Lawyer Mark Power, who was part of the legal team arguing for the right to plead in French, said the case will have a different impact in different provinces.
Friday's 4-3 decision will be felt in some provinces — B.C., Nova Scotia, Newfoundland and Prince Edward Island — where groups will be forbidden from tabling documents in the minority language alone, he said.
It will not apply, he said, in six provinces that have laws or constitutional protections guaranteeing access to the court system in either official language.
That includes New Brunswick, which is officially bilingual under the 1982 Charter of Rights and Freedoms; Quebec and Manitoba, which received similar protections under the 1867 Constitution; and Alberta, Ontario and Saskatchewan, which have passed laws that allow certain French language rights in court, he said.
The Supreme Court ruled Friday that there are no such guarantees in B.C.
It ruled that a 1731 British colonial law, requiring that court documents be tabled in English, still stands there. That high court decision confirmed lower-court rulings in B.C.
"It is not inconsistent with Charter values for the B.C. legislature to restrict the language of court proceedings to English," Justice Richard Wagner wrote in the verdict. "The Charter does not require any province other than New Brunswick to provide for court proceedings in both official languages.
"Although the Charter reflects the importance of language rights, it also reflects the importance of respect for the constitutional powers of the provinces; federalism is one of Canada’s underlying constitutional principles. It would be open to the B.C. legislature to enact legislation to authorize civil proceedings in French, which would no doubt further the values embodied in the language rights provisions of the Charter.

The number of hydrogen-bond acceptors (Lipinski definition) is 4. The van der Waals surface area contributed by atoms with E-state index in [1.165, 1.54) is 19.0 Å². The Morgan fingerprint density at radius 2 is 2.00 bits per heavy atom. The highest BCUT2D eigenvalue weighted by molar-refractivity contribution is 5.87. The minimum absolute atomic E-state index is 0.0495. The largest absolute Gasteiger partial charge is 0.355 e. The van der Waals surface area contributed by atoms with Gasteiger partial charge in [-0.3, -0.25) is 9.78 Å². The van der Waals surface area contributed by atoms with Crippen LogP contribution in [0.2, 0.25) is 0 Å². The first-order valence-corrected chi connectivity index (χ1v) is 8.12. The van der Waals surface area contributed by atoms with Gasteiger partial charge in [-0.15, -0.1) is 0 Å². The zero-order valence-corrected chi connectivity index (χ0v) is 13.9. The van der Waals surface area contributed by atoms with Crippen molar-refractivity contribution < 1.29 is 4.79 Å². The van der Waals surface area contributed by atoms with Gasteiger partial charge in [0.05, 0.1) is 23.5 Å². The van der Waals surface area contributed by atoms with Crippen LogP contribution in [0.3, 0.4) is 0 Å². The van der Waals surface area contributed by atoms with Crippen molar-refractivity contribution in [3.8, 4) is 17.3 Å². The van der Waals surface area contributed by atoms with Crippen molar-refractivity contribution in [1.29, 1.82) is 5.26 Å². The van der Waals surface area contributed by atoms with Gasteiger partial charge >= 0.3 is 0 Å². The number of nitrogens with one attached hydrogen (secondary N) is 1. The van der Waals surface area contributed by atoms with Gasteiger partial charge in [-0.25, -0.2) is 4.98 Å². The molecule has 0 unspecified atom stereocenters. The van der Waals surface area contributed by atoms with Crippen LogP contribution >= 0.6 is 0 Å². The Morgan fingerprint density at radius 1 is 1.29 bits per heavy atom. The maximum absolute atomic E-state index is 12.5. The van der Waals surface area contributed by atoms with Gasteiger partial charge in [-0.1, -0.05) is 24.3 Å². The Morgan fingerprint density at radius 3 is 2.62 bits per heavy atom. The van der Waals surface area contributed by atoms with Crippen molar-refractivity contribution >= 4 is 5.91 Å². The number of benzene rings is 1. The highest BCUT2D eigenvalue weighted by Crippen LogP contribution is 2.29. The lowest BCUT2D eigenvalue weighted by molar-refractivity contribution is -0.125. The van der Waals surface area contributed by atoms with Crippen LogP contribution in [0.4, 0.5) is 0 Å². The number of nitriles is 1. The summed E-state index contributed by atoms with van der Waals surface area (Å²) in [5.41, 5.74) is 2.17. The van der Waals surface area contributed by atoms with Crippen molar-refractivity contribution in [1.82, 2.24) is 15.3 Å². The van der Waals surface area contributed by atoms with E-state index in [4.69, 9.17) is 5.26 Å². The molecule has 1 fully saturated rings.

"However, in the absence of such an initiative, one cannot be imposed by the Court."
The case stems from a previous lawsuit against the B.C. provincial government by a francophone parents' group and French-language school board, citing violations to the right to be educated in French there.
In support of their case, they tabled 195 pages of documents, in French only.
When challenged by the B.C. government, the francophones argued that they should not have to spend the money to translate court submissions.
The country's top court ruled Friday that those documents indeed must be translated.
This decision relates only to the dispute over translated documents — and not to the original education case, which has not yet been heard.
Power called that verdict "disappointing." But he cast it as only one stage in a broader legal battle.
"The ruling doesn't change the heart of the case," he said.
"It will just cost more."